GEOL 331 Principles of Paleontology
Fall Semester 2008
Evolution: Descent with Modification
Intellectual background to Darwinian Evolution:
- Uniformitarianism - Ancient Earth
- Early eovlution
- George-Louis Leclerc - Count of Buffon (1707-1788)
- Jean Baptiste Antoine de Monet, Chavalier de Lamarck (1744 - 1829)
- inheritance of acquired characters.
Career of Darwin:
The reality of the pattern of evolution.
Prior to the discovery of geological time, it was reasonable to assume that all organisms had appeared recently. Since there had not, it was thought, been enough time for organisms to accumulate a serious history, the idea that their form reflected their history was meaningless.
The discovery of geological time, however, added an extra dimension to the organization of organismal form. Specifically, when fossil and living organisms were organized according to their similarity of form and their occurance in time, it began to seem as if lineages had slowly been modified through time, and even as if different lineages had branched from the same ancestor. Indeed, as soon as geological was discovered, biologists began speculating that species had evolved, ie, has been modified during their descent. Even biologists like Louis Agassiz, who openly rejected evolution couldn't help but organize the history of organisms in a suggestive way.
The pattern of evolution was readily visible to many investigators by the early 19th cent. All it took was the recognition of geological time, and some familiarity with the fossil record. The problem was that no one could propose a convincing mechanism by which this might happen. Several people tried, but were unable to propose anything that did not at some point resort to unfalsifiable propositions.
Jean Baptiste Lamarck, who proposed that:
- "driving forces of nature" impelled organisms toward "improvement".
- diversity generated through the inheritance of acquired
- Orthogenesis Lineages were created at various times and passed through a set series of "improvements." The reason we see such a diversity of organisms is that the products of different creations are in different evolutionary stages.
Indeed, Richard Owen's Dinosauria was intended as a refutation of Lamarck. His reptiles were bigger and more like modern mammals and birds in the distant past than reptiles today. Hardly a case for improvement.
Problem: the driving force was unmeasurable (indeed, there was no physical evidence to suggest that it existed) , and the definition of "improvement" was subjective. Nevertheless, people were searching, and the stage was set for a major intellectual revolution. It was a matter of time before someone put it all together.
How it happened: Enter Charles Darwin (1809-1882)
Darwin received a strong religious upbringing and was slated first for a medical, then for a church career, however his real interests lay in natural sciences. In 1839 he obtained an unusual job: "Captain's companion" for the captain of the naval research vessel HMS Beagle. (Not a standard position. Capt. Robert FitzRoy, himself a capable naturalist, had a tendency toward severe depression which was made worse by the isolation of life at sea. To make life more pleasant, he hired Darwin to simply be his confidante) Darwin took advantage of the opportunity to become a proper naturalist. His three year voyage around the world changed his life and set the stage for his later career.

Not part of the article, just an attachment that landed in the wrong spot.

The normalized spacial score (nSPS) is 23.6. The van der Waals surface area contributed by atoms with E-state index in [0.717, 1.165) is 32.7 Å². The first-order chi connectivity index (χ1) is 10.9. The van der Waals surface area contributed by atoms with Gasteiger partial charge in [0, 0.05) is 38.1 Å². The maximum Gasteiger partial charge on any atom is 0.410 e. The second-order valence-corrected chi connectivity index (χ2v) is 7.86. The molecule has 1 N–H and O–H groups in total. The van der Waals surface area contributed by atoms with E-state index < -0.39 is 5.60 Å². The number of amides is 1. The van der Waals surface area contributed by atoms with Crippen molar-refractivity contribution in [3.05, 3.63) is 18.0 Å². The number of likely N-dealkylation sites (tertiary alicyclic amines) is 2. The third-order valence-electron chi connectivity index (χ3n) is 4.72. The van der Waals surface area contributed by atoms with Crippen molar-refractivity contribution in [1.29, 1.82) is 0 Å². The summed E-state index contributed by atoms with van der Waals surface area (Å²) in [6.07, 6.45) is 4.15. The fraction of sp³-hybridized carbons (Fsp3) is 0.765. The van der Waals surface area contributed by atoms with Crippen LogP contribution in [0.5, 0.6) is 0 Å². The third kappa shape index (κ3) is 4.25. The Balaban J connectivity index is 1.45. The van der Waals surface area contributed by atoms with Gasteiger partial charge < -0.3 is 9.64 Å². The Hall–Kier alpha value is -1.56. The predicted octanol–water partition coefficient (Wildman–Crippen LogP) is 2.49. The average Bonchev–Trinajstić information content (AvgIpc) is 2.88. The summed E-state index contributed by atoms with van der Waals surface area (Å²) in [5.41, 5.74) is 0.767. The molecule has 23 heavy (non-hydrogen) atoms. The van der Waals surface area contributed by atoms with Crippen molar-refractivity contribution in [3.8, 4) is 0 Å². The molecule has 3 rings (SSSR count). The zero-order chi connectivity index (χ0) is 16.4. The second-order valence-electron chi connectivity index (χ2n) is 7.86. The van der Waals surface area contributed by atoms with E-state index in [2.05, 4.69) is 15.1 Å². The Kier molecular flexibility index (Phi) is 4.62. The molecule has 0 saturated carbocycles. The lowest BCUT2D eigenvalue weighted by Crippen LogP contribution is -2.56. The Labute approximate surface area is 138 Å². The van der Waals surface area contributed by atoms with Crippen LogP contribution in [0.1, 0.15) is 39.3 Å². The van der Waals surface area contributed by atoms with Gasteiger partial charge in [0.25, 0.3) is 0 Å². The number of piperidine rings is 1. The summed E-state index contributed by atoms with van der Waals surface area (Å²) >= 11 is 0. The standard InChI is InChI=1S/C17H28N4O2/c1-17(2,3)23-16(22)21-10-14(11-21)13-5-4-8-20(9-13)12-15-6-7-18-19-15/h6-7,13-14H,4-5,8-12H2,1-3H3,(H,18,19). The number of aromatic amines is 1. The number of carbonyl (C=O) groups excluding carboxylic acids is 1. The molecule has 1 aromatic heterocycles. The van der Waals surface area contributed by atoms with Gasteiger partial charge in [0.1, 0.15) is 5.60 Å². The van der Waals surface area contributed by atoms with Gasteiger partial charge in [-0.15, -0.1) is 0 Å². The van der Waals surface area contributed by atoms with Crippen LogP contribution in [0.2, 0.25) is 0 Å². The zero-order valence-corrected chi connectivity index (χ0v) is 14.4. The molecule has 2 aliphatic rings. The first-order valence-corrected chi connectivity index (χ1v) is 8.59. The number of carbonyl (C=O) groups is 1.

(cf. The Voyage of the Beagle, Charles Darwin for a highly readable account).
Before departure, Darwin purchased volume I of The Principles of Geology by Charles Lyell (a student of James Hutton). This book advanced Hutton's idea of uniformitarianism, i.e. that the geological processes that we observe today are the same ones that have been active in the past ("The present is key to the past"). Darwin read it on the way to South America. There, he encountered the fossils of ancient unknown mammals. By the time the Beagle reached the Galápagos Islands, Darwin seems to have been thinking about uniformitarianism in a biological context. On the Galápagos, (Geologically young volcanic islands) he noted paradoxes:
Each island seemed to have its own unique species of particular types of animals, including tortoises, finches, and prickly-pear cacti (although all were very similar). Darwin particularly focused on mockingbirds. Some examples:
Birds that had lifestyles very similar to those of England were physically dissimilar. For example:
- Galápagos large ground finches and Eurasian bullfinches (not true finches) were heavy seed crackers.
- Galápagos woodpecker finches and Eurasian woodpeckers probed in bark for insect larvae
Back in England, Darwin encountered the ideas of Thomas Malthus on reproductive excess. Malthus hypothesized that generally human populations left unchecked increased exponentially while the resource base on which they depended increased linearly. |
What resulted was not a stable situation and one had only to look at human history to see how cruelly these two accounts were balanced. Of course, what was true for humans might also be true in nature.
No one knows when the lightbulb appeared above Darwin's head, but by 1842, he had begun a notebook on the "transmutation of species". And yet, for 24 years after the voyage, he kept the idea to himself.
He was not idle during this time. Note also that Darwin wasn't an intellectual lightweight. Had he never published on evolution, he would have made it into the history books on the basis of his work on marine biology and the geology of coral atolls.
Darwin, seems to have wanted to publish a large work on evolution late in life, to be his "crowning achievement". Problem: I said before that the evolutionary intellectual revolution was waiting for someone to connect the dots. If Darwin wouldn't do it, someone else would.
In fact, in 1858, Alfred Russel Wallace, a naturalist stationed in Indonesia, wrote to Darwin, asking his opinion of some new ideas that he had. Darwin was alarmed to see that Wallace had independently reached the same conclusions he had about evolution. The two agreed to co-author a small paper in 1858.|
In 1859, Darwin hastily published The Origin of Species by Means of Natural Selection, or the Preservation of favored Races in the Struggle for Survival. (AKA The Origin of Species). First edition sold out first day.
In the Origin, Darwin advanced three concepts.
These were illuminated by a large volume of observations.
- Individual variation
- Natural selection.
- Darwin discussed the ideas of Malthus, which imply that by necessity not all offspring will survive to reproduce. Given this fact, are we to think that this weeding out process will be random?
- Darwin says, "no", and introduces the term natural selection, which he defines as, "... the preservation of favorable variation and destruction of unfavorable variation..". It is analogous to the familiar 19th Century term artificial selection. Individuals that are better able to grow up and reproduce will, on average, pass their genes to the next generation preferentially. Natural selection is the mechanism which accounts for the observed pattern of evolution that had first gotten transmutationists thinking.